Thrive by IU Health

August 08, 2019

Fiddler Climbed a Mountain, Came Down the Other Side

Fiddler Climbed a Mountain, Came Down the Other Side

“There's always gonna be another mountain
I'm always gonna wanna make it move
Always gonna be an uphill battle
Sometimes I'm gonna have to lose.”

Flat on her back on her bed in IU Health Simon Cancer Center, Charlette Jones sings the words to Miley Cyrus’ country pop ballad, “The Climb.” The song describes a difficult journey. And by Jones’ side sits someone who knows about that journey, someone who has climbed that mountain and is headed down the other side.

Emily Caudill was just 25 when she faced one of the slowest and yet fastest weeks of her life that would result in an uphill battle fighting ovarian cancer. Often called the “silent killer,” because it is somewhat of an artful dodger during detection, ovarian cancer is one of the most deadly cancers in women. The American Cancer Society reports only 20-30 percent of women diagnosed with late stage ovarian cancer are alive five years later. So Caudill is something of an anomaly.

A Bike Wreck May Have Saved Her

In 2011 just three months before a bike wreck, Caudill had a normal OB/GYN exam. “After the wreck, I wasn’t healing and I was having a lot of bleeding. I’d had ovarian cysts before so I didn’t think much of it,” said Caudill. She made an ER visit on Sunday, then to her OB/GYN on Monday and later that same day, she was sitting in the office of a gynecological oncologist in Louisville, close to her home at the time.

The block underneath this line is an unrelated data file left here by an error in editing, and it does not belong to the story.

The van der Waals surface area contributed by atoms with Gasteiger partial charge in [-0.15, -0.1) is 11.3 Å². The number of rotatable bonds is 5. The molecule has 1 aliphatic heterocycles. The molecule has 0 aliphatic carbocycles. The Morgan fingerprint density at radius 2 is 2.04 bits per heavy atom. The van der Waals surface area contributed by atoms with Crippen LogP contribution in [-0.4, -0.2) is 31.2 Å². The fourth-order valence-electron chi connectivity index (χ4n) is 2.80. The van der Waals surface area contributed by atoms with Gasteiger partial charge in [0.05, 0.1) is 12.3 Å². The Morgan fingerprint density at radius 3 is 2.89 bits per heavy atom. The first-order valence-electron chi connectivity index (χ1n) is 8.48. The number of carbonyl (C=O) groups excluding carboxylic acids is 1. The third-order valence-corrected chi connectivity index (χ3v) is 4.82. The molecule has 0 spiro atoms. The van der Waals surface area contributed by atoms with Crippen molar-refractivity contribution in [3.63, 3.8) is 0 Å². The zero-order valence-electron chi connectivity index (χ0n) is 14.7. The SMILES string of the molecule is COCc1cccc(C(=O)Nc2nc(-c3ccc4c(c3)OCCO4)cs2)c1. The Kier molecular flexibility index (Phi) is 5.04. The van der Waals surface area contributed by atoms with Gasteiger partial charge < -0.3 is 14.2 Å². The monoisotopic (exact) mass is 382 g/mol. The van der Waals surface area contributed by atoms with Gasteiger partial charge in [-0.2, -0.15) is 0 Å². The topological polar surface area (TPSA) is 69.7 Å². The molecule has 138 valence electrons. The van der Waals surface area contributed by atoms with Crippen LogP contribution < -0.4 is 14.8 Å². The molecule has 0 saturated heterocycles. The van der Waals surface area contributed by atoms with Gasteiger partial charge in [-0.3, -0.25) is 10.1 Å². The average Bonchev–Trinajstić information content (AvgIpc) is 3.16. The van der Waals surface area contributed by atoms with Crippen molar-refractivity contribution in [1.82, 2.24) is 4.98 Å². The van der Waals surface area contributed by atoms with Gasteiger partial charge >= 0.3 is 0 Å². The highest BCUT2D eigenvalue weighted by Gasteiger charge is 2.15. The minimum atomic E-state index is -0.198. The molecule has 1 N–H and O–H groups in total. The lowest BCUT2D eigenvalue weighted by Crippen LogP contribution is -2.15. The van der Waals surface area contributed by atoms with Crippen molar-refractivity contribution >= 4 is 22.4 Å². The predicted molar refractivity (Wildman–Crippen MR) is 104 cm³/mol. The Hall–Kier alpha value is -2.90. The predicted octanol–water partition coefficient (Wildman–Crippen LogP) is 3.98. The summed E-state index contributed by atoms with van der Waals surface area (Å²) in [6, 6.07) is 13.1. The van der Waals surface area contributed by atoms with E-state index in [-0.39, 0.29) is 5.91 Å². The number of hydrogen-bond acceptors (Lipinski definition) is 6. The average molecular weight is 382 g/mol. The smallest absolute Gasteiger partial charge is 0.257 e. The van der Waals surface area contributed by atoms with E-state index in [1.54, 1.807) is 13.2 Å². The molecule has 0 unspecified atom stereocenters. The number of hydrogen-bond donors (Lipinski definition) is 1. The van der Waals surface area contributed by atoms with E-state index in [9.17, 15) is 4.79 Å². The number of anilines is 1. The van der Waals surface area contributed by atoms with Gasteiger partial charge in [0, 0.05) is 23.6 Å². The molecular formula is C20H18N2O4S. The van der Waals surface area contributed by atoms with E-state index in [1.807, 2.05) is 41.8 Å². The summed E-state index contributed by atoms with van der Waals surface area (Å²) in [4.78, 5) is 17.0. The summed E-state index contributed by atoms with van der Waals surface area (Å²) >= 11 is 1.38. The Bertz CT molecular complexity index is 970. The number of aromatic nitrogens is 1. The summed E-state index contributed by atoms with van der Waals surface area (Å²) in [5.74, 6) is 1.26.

“I had fluid on my belly and I could barely breathe,” she recalls. And just like that, she was admitted to the hospital on Friday. The diagnosis was cancer. Two days later she was in surgery. She remained hospitalized for two weeks and when she was strong enough, she had her first dose of chemo.

After eight months of remission, the cancer relapsed in August of 2012 and spread to her liver. That’s when she became connected with IU Health Simon Cancer Center, undergoing bridge chemo. On Halloween she was admitted to the bone marrow transplant unit.

"I had germ cell tumors, which cause testicular cancer in men. It's an extremely rare type of cancer for women to develop. My doctor in Louisville said that an autologous bone marrow transplant would be my best shot for survival. We looked at cancer centers nationwide and found that the best place to go was actually just a few miles up the road, at IU Health Simon Cancer Center in Indianapolis,” said Caudill. Doctors Rafat M. Abonour and Robert P. Nelson were her Bone Marrow Transplant Hematology/Oncology team.